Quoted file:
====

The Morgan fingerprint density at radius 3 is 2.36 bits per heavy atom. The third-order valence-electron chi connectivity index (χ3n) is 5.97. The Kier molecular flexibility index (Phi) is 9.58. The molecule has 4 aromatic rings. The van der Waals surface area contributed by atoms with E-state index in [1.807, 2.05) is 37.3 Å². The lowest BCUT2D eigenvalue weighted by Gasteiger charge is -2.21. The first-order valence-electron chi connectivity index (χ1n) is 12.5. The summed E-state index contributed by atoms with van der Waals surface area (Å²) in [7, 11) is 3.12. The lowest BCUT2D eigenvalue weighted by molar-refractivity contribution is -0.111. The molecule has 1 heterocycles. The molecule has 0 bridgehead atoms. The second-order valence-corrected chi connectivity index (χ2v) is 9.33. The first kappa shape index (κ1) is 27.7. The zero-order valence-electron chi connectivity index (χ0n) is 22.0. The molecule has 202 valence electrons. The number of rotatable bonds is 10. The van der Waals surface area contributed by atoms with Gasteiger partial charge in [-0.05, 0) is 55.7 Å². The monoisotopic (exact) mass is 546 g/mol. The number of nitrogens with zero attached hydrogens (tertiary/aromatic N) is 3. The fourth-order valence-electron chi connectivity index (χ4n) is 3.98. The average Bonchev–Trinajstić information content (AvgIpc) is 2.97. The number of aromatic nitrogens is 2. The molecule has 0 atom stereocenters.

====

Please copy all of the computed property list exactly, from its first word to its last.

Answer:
The Morgan fingerprint density at radius 3 is 2.36 bits per heavy atom. The third-order valence-electron chi connectivity index (χ3n) is 5.97. The Kier molecular flexibility index (Phi) is 9.58. The molecule has 4 aromatic rings. The van der Waals surface area contributed by atoms with E-state index in [1.807, 2.05) is 37.3 Å². The lowest BCUT2D eigenvalue weighted by Gasteiger charge is -2.21. The first-order valence-electron chi connectivity index (χ1n) is 12.5. The summed E-state index contributed by atoms with van der Waals surface area (Å²) in [7, 11) is 3.12. The lowest BCUT2D eigenvalue weighted by molar-refractivity contribution is -0.111. The molecule has 1 heterocycles. The molecule has 0 bridgehead atoms. The second-order valence-corrected chi connectivity index (χ2v) is 9.33. The first kappa shape index (κ1) is 27.7. The zero-order valence-electron chi connectivity index (χ0n) is 22.0. The molecule has 202 valence electrons. The number of rotatable bonds is 10. The van der Waals surface area contributed by atoms with Gasteiger partial charge in [-0.05, 0) is 55.7 Å². The monoisotopic (exact) mass is 546 g/mol. The number of nitrogens with zero attached hydrogens (tertiary/aromatic N) is 3. The fourth-order valence-electron chi connectivity index (χ4n) is 3.98. The average Bonchev–Trinajstić information content (AvgIpc) is 2.97. The number of aromatic nitrogens is 2. The molecule has 0 atom stereocenters.